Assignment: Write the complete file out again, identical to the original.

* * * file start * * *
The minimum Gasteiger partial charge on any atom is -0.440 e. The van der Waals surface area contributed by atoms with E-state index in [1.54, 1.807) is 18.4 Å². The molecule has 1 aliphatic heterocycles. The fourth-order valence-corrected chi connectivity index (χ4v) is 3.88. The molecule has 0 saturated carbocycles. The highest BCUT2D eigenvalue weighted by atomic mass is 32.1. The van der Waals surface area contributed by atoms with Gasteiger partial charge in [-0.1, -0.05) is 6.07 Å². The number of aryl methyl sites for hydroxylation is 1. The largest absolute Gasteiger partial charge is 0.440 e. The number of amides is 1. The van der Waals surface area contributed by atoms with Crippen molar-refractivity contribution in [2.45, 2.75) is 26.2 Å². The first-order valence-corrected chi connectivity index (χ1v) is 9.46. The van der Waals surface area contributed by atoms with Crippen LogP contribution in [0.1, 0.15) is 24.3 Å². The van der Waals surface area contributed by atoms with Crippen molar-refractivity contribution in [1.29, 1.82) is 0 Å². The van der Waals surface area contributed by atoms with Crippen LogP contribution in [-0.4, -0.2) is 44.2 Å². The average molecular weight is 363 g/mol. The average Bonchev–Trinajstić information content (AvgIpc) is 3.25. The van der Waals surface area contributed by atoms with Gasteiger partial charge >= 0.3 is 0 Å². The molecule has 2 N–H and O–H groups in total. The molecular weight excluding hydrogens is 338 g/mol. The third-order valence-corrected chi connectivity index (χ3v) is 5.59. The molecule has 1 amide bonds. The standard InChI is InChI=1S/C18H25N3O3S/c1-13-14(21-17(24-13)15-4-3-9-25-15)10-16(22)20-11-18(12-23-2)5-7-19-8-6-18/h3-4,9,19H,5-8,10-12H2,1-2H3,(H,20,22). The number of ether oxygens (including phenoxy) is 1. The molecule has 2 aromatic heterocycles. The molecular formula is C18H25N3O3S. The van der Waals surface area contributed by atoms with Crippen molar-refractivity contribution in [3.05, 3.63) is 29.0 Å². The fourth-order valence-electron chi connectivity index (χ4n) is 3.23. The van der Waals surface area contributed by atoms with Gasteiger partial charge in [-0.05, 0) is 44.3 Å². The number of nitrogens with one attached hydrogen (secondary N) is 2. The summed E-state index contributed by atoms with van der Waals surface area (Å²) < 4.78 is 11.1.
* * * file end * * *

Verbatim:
The minimum Gasteiger partial charge on any atom is -0.440 e. The van der Waals surface area contributed by atoms with E-state index in [1.54, 1.807) is 18.4 Å². The molecule has 1 aliphatic heterocycles. The fourth-order valence-corrected chi connectivity index (χ4v) is 3.88. The molecule has 0 saturated carbocycles. The highest BCUT2D eigenvalue weighted by atomic mass is 32.1. The van der Waals surface area contributed by atoms with Gasteiger partial charge in [-0.1, -0.05) is 6.07 Å². The number of aryl methyl sites for hydroxylation is 1. The largest absolute Gasteiger partial charge is 0.440 e. The number of amides is 1. The van der Waals surface area contributed by atoms with Crippen molar-refractivity contribution in [2.45, 2.75) is 26.2 Å². The first-order valence-corrected chi connectivity index (χ1v) is 9.46. The van der Waals surface area contributed by atoms with Crippen LogP contribution in [0.1, 0.15) is 24.3 Å². The van der Waals surface area contributed by atoms with Crippen molar-refractivity contribution in [1.29, 1.82) is 0 Å². The van der Waals surface area contributed by atoms with Crippen LogP contribution in [-0.4, -0.2) is 44.2 Å². The average molecular weight is 363 g/mol. The average Bonchev–Trinajstić information content (AvgIpc) is 3.25. The van der Waals surface area contributed by atoms with Gasteiger partial charge >= 0.3 is 0 Å². The molecule has 2 N–H and O–H groups in total. The molecular weight excluding hydrogens is 338 g/mol. The third-order valence-corrected chi connectivity index (χ3v) is 5.59. The molecule has 1 amide bonds. The standard InChI is InChI=1S/C18H25N3O3S/c1-13-14(21-17(24-13)15-4-3-9-25-15)10-16(22)20-11-18(12-23-2)5-7-19-8-6-18/h3-4,9,19H,5-8,10-12H2,1-2H3,(H,20,22). The number of ether oxygens (including phenoxy) is 1. The molecule has 2 aromatic heterocycles. The molecular formula is C18H25N3O3S. The van der Waals surface area contributed by atoms with Crippen molar-refractivity contribution in [3.05, 3.63) is 29.0 Å². The fourth-order valence-electron chi connectivity index (χ4n) is 3.23. The van der Waals surface area contributed by atoms with Gasteiger partial charge in [-0.05, 0) is 44.3 Å². The number of nitrogens with one attached hydrogen (secondary N) is 2. The summed E-state index contributed by atoms with van der Waals surface area (Å²) < 4.78 is 11.1.